At T Minus 1 Day from ISS Liftoff SpaceX Rolls Falcon 9 to KSC Pad 39A – Feb. 18 Ignition Hinges on FAA License Approval

SpaceX Falcon 9 rocket rests horizontal atop Launch Complex 39-A at the Kennedy Space Center on 16 Feb 2017 as seen from Launch Complex 39-B. This is the first rocket rolled out to launch from pad 39A since the retirement of NASA’s Space Shuttles in July 2011. Liftoff slated for 18 Feb. Credit: Ken Kremer/Kenkremer.com

KENNEDY SPACE CENTER, FL – Its getting down to the wire at T Minus 1 Day from liftoff for SpaceX and NASA as a Falcon 9 rocket was rolled out to historic Launch Complex 39A today, Feb 16, and the Feb. 18 ignition to the space station hinges on the approval of a launch license yet to be granted, the Federal Aviation Administration (FAA) confirmed late today to Universe Today.

“My previous background still applies,” FAA spokesman Hank Price confirmed to Universe Today.

“The FAA is working closely with SpaceX to ensure the activity described in the application meets all applicable regulations for a launch license.”

“The FAA will continue to work with SpaceX to provide a license determination in a timely manner.”

Blastoff of the Falcon 9 from seaside pad 39A at NASA’s Kennedy Space Center in Florida is slated for 10:01 a.m. EST Saturday, Feb. 18.

NASA plans live coverage of the launch beginning at 8:30 a.m. on NASA Television and the agency’s website.

SpaceX currently has license applications pending with the FAA for both the NASA cargo launch and pad 39A. No commercial launch can take place without FAA approval.

No License, No Launch – that’s the bottom line!

Assuming the FAA grants a launch license at the last minute on Friday the weather outlook currently is iffy for Saturday with a 60% chance of favorable conditions at launch time. The concerns are for rains and clouds according to Air Force weather forecasters.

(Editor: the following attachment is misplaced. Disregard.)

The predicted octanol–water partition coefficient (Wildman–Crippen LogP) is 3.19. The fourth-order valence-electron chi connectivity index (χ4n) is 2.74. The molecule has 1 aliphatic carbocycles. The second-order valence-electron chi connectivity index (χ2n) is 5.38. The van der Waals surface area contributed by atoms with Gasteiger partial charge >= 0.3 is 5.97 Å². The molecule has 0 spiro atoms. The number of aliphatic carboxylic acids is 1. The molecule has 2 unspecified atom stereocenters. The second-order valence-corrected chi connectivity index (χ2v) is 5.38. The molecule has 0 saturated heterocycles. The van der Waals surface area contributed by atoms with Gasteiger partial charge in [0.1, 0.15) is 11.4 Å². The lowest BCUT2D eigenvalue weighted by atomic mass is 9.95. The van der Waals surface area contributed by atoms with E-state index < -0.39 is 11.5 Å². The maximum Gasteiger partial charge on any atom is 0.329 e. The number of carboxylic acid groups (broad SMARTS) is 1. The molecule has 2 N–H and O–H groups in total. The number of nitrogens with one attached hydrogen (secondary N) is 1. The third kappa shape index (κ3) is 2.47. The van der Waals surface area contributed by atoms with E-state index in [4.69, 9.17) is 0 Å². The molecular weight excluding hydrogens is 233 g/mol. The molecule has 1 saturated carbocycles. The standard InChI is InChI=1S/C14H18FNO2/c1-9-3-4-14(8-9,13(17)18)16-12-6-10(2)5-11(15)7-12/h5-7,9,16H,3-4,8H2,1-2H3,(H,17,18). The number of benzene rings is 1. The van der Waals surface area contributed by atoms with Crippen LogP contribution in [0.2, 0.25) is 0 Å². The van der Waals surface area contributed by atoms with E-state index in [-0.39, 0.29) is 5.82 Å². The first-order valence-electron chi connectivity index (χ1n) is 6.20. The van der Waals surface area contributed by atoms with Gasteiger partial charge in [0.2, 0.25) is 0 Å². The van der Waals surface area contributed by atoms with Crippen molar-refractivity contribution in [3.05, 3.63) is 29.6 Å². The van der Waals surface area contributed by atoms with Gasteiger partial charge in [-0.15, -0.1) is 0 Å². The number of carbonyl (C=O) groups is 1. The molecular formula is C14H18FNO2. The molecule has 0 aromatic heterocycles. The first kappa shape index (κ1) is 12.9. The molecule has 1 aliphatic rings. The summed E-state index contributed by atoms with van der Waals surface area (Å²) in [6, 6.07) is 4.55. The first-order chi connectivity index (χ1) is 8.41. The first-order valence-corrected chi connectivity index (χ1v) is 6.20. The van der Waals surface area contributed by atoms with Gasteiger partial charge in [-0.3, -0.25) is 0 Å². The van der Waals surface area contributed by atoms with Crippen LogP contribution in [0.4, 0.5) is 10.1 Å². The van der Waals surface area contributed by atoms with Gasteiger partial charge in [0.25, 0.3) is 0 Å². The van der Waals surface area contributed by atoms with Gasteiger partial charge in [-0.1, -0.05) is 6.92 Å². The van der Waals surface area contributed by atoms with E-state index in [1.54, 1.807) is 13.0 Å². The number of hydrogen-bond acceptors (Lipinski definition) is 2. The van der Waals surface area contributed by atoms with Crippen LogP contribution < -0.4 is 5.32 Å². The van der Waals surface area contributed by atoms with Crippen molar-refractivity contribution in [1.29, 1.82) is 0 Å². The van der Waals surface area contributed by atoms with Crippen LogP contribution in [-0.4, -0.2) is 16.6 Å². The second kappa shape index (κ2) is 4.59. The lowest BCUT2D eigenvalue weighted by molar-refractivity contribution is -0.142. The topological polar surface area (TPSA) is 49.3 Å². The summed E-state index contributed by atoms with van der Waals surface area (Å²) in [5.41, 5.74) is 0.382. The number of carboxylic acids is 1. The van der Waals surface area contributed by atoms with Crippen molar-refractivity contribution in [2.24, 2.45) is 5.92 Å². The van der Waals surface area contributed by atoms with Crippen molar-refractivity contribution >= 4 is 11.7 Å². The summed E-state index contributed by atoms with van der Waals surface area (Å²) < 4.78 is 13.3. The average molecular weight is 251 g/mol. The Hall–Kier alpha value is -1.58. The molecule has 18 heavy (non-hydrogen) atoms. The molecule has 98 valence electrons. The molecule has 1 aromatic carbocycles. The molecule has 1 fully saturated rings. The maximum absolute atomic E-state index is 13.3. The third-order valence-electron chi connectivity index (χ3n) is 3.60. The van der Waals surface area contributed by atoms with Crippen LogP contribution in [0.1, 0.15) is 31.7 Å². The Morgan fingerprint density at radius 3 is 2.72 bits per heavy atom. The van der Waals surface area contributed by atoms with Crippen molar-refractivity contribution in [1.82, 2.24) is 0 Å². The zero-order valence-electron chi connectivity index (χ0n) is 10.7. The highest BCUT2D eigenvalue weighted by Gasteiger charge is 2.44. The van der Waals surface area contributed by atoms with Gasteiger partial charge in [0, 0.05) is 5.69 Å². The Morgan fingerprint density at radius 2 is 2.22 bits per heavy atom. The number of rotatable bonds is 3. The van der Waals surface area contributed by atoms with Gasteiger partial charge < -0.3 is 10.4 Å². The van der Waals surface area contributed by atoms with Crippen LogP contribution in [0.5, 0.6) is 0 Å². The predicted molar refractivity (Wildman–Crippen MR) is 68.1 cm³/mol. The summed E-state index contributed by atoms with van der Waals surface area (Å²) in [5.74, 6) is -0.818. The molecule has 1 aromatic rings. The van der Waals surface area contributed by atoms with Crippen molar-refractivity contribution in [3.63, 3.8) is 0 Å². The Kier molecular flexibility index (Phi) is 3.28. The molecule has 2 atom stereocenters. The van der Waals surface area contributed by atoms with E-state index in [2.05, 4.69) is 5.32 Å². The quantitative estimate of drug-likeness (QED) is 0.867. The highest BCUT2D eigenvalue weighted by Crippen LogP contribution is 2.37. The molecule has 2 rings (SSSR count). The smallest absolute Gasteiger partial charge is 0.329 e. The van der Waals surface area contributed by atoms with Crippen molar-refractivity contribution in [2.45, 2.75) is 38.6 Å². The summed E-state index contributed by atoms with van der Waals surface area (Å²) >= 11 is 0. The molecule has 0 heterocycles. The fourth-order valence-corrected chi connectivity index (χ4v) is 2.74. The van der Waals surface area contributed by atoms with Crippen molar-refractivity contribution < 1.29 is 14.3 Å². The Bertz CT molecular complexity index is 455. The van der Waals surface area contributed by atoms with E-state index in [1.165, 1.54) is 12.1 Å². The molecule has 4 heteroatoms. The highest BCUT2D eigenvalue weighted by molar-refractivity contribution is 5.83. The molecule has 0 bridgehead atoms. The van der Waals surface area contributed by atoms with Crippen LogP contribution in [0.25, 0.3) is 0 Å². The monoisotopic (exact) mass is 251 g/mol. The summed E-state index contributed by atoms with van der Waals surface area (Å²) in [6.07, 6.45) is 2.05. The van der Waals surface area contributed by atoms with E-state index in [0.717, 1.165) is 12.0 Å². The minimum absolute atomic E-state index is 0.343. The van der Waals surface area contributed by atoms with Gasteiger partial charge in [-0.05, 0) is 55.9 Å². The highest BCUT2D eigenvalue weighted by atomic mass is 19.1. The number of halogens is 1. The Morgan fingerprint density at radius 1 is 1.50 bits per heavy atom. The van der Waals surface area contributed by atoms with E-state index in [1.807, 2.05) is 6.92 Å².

In case of a scrub for any reason on Feb. 18, the backup launch opportunity is 9:38 a.m. Sunday, Feb. 19.

Technically all appears to be on track for the historic first launch of a Falcon 9 from pad 39A pending further reviews and updates from NASA and SpaceX on Friday.

First SpaceX Falcon 9 rocket atop Launch Complex 39-A at the Kennedy Space Center comes to life with successful static hot fire test at 430 p.m. on 12 Feb 2017 as seen from Space View Park, Titusville, Fl. This is the first rocket to stand on pad 39A since the retirement of NASA’s Space Shuttles in July 2011. Credit: Ken Kremer/Kenkremer.com

After a successful static fire test of the two stage rocket and all nine first stage Merlin 1D engines on Sunday afternoon, Feb. 12, the path to orbit was cleared for a critical Dragon cargo flight for NASA to deliver over two and a half tons of science and supplies on the CRS-10 resupply mission to the six person crew living and working on the International Space Station (ISS).

First SpaceX Falcon 9 rocket minus Dragon spacecraft stands erect atop Launch Complex 39-A at the Kennedy Space Center as seen from Playalinda Beach, Fl, following static fire test on 12 Feb 2017. This is the first rocket to stand on pad 39A since the retirement of NASA’s Space Shuttles in July 2011. Liftoff to the ISS is slated for 18 Feb 2017 on the CRS-10 resupply mission for NASA. Credit: Ken Kremer/Kenkremer.com

The SpaceX Falcon 9 rocket was then integrated with the unmanned Dragon CRS-10 cargo freighter was rolled out of the SpaceX processing hangar at the perimeter fence and then up the incline to the top of pad 39A this morning using a dedicated transporter-erector, so crew could begin final preparation for the Saturday morning blastoff.

From atop KSC pad 39B I witnessed the rocket residing horizontally atop pad 39A as technicians further moved the rocket to launch position.

The 22 story tall Falcon 9/Dragon vehicle was erected to vertical launch position later this afternoon at about 4:50 p.m. to conduct additional ground checks and testing.

It will again be lowered to the horizontal position, so that late load cargo items can be stowed inside the Dragon spaceship on Friday before raising the rocket again into the final launch configuration.